Page:Paradise lost by Milton, John.djvu/275

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269
BOOK VIII.

O'er other creatures; yet when I approach
Her loveliness, so abolute she seems
And in herself complete, so well to know
Her own, that what she wills to do or say,
Seems wisest, virtuousest, discreetest, best.550
All higher Knowledge in her presence falls,
Degraded; Wisdom in discourse with her
Loses discountenanced, and like Folly shews;
Authority and Reason on her wait,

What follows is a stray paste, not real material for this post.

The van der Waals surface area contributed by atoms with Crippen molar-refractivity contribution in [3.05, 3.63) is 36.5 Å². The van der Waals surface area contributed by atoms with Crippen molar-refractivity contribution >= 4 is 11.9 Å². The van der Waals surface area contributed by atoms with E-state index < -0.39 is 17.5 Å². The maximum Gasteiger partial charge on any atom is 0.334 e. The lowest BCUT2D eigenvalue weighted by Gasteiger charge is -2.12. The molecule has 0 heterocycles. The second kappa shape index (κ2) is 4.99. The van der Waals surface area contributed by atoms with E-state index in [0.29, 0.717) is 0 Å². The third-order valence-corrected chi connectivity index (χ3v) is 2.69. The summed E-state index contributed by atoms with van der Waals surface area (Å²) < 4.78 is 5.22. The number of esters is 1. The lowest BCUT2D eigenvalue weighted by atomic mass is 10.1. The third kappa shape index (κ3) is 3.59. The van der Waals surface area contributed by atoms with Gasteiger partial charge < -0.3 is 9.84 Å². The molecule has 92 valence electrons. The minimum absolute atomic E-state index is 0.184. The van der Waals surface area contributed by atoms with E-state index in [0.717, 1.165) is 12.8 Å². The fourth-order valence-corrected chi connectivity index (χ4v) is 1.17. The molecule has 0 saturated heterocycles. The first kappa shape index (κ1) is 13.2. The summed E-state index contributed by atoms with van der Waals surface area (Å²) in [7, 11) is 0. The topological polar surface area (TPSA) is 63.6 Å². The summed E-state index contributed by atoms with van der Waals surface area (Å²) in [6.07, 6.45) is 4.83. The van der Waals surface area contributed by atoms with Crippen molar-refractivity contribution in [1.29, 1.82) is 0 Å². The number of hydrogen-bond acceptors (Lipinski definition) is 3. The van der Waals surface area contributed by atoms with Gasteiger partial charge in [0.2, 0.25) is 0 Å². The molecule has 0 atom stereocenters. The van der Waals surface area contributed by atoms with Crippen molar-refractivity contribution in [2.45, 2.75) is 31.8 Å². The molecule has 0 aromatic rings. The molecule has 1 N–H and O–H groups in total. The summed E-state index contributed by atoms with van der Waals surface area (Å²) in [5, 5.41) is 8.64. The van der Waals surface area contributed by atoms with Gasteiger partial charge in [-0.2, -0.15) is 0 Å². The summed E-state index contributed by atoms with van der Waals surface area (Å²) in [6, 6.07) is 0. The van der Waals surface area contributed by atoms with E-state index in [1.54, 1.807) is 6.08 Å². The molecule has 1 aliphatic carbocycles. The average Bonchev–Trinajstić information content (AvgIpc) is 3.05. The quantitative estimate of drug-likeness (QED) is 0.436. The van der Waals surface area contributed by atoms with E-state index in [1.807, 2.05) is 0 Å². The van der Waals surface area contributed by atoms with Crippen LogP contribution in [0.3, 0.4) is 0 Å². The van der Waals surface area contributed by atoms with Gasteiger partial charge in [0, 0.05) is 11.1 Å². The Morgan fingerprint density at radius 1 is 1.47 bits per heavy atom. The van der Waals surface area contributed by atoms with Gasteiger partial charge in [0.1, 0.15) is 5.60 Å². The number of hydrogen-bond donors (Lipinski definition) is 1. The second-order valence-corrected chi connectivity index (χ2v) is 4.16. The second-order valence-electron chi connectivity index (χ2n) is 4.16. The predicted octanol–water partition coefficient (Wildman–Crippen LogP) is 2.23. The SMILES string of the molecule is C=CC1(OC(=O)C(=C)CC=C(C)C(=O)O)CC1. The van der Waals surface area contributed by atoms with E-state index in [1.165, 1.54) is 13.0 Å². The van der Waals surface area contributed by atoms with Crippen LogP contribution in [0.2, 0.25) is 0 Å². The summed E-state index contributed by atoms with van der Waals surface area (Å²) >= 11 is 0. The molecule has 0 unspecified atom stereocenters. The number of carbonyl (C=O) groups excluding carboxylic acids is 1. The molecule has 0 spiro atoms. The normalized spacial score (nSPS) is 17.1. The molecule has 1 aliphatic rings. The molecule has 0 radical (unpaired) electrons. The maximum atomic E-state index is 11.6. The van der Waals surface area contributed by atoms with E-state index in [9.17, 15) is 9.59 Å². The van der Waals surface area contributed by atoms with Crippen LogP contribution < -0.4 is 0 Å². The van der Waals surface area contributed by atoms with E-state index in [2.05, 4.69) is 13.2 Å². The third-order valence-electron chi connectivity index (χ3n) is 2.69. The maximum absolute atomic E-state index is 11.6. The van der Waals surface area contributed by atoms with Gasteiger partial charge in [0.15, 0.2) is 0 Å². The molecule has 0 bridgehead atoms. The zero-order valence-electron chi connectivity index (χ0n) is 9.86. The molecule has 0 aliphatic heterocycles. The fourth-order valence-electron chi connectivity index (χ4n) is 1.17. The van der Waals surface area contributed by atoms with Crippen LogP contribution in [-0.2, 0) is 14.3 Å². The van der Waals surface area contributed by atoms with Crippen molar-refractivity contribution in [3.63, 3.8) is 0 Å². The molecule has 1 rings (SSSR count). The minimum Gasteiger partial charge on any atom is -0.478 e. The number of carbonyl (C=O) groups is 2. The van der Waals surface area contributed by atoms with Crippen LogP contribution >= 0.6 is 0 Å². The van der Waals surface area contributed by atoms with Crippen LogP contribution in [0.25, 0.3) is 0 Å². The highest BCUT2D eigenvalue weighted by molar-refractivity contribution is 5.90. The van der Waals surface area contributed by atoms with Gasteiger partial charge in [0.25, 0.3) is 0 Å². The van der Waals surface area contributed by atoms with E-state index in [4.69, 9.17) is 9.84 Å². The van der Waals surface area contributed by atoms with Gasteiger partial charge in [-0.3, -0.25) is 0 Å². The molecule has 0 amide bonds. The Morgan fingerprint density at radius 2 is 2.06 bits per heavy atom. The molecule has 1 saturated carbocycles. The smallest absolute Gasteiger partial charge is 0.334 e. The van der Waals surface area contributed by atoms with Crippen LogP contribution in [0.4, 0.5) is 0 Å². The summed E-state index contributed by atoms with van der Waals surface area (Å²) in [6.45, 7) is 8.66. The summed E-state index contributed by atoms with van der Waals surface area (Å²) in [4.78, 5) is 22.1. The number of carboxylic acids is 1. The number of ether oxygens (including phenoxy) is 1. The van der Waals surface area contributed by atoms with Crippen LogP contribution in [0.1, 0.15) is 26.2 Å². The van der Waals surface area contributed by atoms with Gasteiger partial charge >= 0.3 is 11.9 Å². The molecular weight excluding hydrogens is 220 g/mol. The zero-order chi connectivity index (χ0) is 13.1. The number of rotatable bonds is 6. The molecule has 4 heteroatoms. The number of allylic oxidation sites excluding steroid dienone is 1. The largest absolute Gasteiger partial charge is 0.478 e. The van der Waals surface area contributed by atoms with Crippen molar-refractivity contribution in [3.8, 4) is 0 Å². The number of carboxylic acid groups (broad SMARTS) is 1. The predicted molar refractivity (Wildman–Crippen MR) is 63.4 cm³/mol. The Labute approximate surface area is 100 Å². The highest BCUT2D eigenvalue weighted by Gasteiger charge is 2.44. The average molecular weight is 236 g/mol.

As one intended first, not after made
Occasionally; and, to consummate all,
Greatness of mind and Nobleness their seat
Build in her loveliest, and create an awe.
About her, as a guard angelic placed."
To whom the Angel with contracted brow:560
"Accuse not Nature, she hath done her part;
Do thou but thine, and be not diffident
Of Wisdom; she deserts thee not, if thou
Dismiss not her, when most thou needest her nigh,
By attributing overmuch to things
Less excellent, as thou thyself perceivest.
For what admirest thou? what transports thee so?
An outside; fair, no doubt, and worthy well
Thy cherishing, thy honoring, and thy love,
Not thy subjection. Weigh with her thyself;570
Then value. Oft-times nothing profits more
Than self-esteem, grounded on just and right,
Well managed; of that skill the more thou knowest,